- The plan, if executed, would lead to a data package that could be submitted and reviewed in a pre-pre IND meeting with the FDA.
- Non-invasive methods are available and incorporated into assessments.
- The clinically relevant, weight-bearing model is viewed as a strength of the plan.
- Reviewers did not reach consensus as to whether the study in the weight-bearing model should be increased to reach statistical power or whether a small study as written should be conducted first to determine if a desired biologic outcome is achieved.
- Multiple doses of the gene and off-target effects will have to be monitored carefully.
- Details of specimen collection and histologic readouts were not detailed in the application.
- It will be important to use the same materials and devices in the clinically relevant model study as will be proposed for the initial clinical trial.
Qualification of the PI (Co-PI, Partner PI, if applicable) and Research Team
- The applicant has the appropriate expertise and is clearly committed to this area of research.
- The team has the necessary expertise to execute the proposed plan. Additional expertise in biostatistics may add strength to the preclinical study design.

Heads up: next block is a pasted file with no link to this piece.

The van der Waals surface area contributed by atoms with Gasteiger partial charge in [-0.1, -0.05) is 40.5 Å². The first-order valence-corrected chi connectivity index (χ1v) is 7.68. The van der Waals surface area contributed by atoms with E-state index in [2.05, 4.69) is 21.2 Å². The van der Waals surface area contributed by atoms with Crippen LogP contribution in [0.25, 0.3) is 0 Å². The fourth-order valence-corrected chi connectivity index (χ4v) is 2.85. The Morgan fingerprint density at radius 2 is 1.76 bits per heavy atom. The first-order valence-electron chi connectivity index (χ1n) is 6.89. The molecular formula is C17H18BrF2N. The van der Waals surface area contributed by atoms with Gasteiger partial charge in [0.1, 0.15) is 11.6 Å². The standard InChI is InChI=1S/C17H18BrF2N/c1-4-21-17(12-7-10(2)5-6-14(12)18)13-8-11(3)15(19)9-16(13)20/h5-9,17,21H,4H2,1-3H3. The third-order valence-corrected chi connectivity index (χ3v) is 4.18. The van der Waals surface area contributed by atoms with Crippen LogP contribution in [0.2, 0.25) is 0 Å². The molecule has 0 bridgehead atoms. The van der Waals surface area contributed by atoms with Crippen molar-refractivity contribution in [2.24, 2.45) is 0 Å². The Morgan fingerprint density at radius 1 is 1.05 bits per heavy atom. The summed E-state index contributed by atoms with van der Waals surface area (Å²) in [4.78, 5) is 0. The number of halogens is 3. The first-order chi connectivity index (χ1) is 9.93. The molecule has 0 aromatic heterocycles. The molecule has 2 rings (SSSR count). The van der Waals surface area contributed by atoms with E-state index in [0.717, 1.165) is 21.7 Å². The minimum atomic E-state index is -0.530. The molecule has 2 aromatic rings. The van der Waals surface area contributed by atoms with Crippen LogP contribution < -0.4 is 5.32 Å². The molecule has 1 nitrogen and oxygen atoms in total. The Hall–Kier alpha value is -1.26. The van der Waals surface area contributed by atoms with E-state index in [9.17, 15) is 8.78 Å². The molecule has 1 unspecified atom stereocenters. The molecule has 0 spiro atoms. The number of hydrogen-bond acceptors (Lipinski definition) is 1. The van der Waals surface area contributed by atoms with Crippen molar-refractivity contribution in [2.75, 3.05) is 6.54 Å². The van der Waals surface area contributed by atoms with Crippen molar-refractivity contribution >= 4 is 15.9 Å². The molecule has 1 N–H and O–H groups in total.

- The budget is appropriate.
Collaborations, Assets, Resources and Environment
- The investigator has a pending patent for the approach to bone regeneration. The applicant states that the patents for the bone forming growth factors have expired.
- The resources at the applicant institution are sufficient to conduct the proposed research.
- The applicant has initiated negotiations for use of the scaffold and delivery method components in clinical studies. Licensing agreements will be important to secure for use in clinical studies.
Responsiveness to the RFA
- Reviewers judged the application to be responsive to the RFA. A target for intervention is identified.
- David Pepperl
- Mark Noble